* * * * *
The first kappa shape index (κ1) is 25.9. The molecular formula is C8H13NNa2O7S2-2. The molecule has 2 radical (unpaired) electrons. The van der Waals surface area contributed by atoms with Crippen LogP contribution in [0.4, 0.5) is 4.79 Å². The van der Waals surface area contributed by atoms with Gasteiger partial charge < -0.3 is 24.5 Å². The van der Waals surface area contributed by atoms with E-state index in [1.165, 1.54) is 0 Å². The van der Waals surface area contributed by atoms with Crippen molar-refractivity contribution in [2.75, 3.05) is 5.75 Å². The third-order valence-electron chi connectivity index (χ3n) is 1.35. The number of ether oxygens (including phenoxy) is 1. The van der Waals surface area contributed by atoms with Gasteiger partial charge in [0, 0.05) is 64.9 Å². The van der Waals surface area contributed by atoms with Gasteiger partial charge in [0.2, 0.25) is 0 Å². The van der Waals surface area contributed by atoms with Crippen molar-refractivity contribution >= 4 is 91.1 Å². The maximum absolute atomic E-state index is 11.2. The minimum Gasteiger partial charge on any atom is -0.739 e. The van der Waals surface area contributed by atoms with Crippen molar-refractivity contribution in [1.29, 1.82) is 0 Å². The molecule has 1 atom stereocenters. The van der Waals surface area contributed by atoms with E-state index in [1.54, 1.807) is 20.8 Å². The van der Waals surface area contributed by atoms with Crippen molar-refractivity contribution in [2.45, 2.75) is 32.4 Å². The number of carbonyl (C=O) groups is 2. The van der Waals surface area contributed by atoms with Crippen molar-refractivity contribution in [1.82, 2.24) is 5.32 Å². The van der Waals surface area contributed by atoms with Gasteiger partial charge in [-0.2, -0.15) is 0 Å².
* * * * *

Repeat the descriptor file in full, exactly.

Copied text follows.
The first kappa shape index (κ1) is 25.9. The molecular formula is C8H13NNa2O7S2-2. The molecule has 2 radical (unpaired) electrons. The van der Waals surface area contributed by atoms with Crippen LogP contribution in [0.4, 0.5) is 4.79 Å². The van der Waals surface area contributed by atoms with Gasteiger partial charge < -0.3 is 24.5 Å². The van der Waals surface area contributed by atoms with E-state index in [1.165, 1.54) is 0 Å². The van der Waals surface area contributed by atoms with Crippen molar-refractivity contribution in [2.75, 3.05) is 5.75 Å². The third-order valence-electron chi connectivity index (χ3n) is 1.35. The number of ether oxygens (including phenoxy) is 1. The van der Waals surface area contributed by atoms with Gasteiger partial charge in [0, 0.05) is 64.9 Å². The van der Waals surface area contributed by atoms with Gasteiger partial charge in [0.2, 0.25) is 0 Å². The van der Waals surface area contributed by atoms with Crippen molar-refractivity contribution >= 4 is 91.1 Å². The maximum absolute atomic E-state index is 11.2. The minimum Gasteiger partial charge on any atom is -0.739 e. The van der Waals surface area contributed by atoms with Crippen molar-refractivity contribution in [1.29, 1.82) is 0 Å². The molecule has 1 atom stereocenters. The van der Waals surface area contributed by atoms with E-state index in [1.54, 1.807) is 20.8 Å². The van der Waals surface area contributed by atoms with Crippen molar-refractivity contribution in [2.45, 2.75) is 32.4 Å². The number of carbonyl (C=O) groups is 2. The van der Waals surface area contributed by atoms with Crippen molar-refractivity contribution in [1.82, 2.24) is 5.32 Å². The van der Waals surface area contributed by atoms with Gasteiger partial charge in [-0.2, -0.15) is 0 Å².